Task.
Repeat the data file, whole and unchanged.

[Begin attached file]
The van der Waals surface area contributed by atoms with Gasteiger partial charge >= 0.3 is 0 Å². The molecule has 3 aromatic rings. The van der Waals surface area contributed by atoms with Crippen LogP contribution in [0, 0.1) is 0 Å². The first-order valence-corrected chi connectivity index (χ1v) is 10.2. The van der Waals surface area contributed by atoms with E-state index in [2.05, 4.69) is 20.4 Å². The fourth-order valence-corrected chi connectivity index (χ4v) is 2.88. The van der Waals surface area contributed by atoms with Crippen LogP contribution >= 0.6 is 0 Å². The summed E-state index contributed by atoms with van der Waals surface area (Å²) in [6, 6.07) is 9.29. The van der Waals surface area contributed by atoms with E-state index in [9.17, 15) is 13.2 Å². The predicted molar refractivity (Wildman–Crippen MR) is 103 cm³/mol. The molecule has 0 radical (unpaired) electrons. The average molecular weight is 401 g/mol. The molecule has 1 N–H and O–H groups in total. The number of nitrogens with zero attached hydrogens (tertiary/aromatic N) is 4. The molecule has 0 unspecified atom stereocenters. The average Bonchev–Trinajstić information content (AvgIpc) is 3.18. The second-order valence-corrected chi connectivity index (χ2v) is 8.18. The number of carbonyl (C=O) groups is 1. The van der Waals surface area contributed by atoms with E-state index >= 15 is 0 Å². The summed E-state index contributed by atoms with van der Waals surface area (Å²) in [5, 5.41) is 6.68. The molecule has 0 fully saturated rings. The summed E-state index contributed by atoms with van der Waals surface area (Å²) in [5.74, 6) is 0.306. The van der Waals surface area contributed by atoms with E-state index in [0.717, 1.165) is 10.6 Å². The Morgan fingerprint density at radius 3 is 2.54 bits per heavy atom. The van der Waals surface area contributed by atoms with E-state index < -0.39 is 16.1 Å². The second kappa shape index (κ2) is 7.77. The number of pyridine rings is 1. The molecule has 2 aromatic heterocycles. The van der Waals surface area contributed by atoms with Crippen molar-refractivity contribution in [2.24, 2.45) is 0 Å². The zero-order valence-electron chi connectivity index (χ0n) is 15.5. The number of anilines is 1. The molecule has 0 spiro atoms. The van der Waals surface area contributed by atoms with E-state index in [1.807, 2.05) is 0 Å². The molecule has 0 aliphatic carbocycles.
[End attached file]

The van der Waals surface area contributed by atoms with Gasteiger partial charge >= 0.3 is 0 Å². The molecule has 3 aromatic rings. The van der Waals surface area contributed by atoms with Crippen LogP contribution in [0, 0.1) is 0 Å². The first-order valence-corrected chi connectivity index (χ1v) is 10.2. The van der Waals surface area contributed by atoms with E-state index in [2.05, 4.69) is 20.4 Å². The fourth-order valence-corrected chi connectivity index (χ4v) is 2.88. The van der Waals surface area contributed by atoms with Crippen LogP contribution >= 0.6 is 0 Å². The summed E-state index contributed by atoms with van der Waals surface area (Å²) in [6, 6.07) is 9.29. The van der Waals surface area contributed by atoms with E-state index in [9.17, 15) is 13.2 Å². The predicted molar refractivity (Wildman–Crippen MR) is 103 cm³/mol. The molecule has 0 radical (unpaired) electrons. The average molecular weight is 401 g/mol. The molecule has 1 N–H and O–H groups in total. The number of nitrogens with zero attached hydrogens (tertiary/aromatic N) is 4. The molecule has 0 unspecified atom stereocenters. The average Bonchev–Trinajstić information content (AvgIpc) is 3.18. The second-order valence-corrected chi connectivity index (χ2v) is 8.18. The number of carbonyl (C=O) groups is 1. The van der Waals surface area contributed by atoms with E-state index >= 15 is 0 Å². The summed E-state index contributed by atoms with van der Waals surface area (Å²) in [5, 5.41) is 6.68. The molecule has 0 fully saturated rings. The summed E-state index contributed by atoms with van der Waals surface area (Å²) in [5.74, 6) is 0.306. The van der Waals surface area contributed by atoms with E-state index in [0.717, 1.165) is 10.6 Å². The Morgan fingerprint density at radius 3 is 2.54 bits per heavy atom. The van der Waals surface area contributed by atoms with E-state index < -0.39 is 16.1 Å². The second kappa shape index (κ2) is 7.77. The number of pyridine rings is 1. The molecule has 2 aromatic heterocycles. The van der Waals surface area contributed by atoms with Crippen molar-refractivity contribution in [2.24, 2.45) is 0 Å². The zero-order valence-electron chi connectivity index (χ0n) is 15.5. The number of anilines is 1. The molecule has 0 spiro atoms. The van der Waals surface area contributed by atoms with E-state index in [1.807, 2.05) is 0 Å². The molecule has 0 aliphatic carbocycles.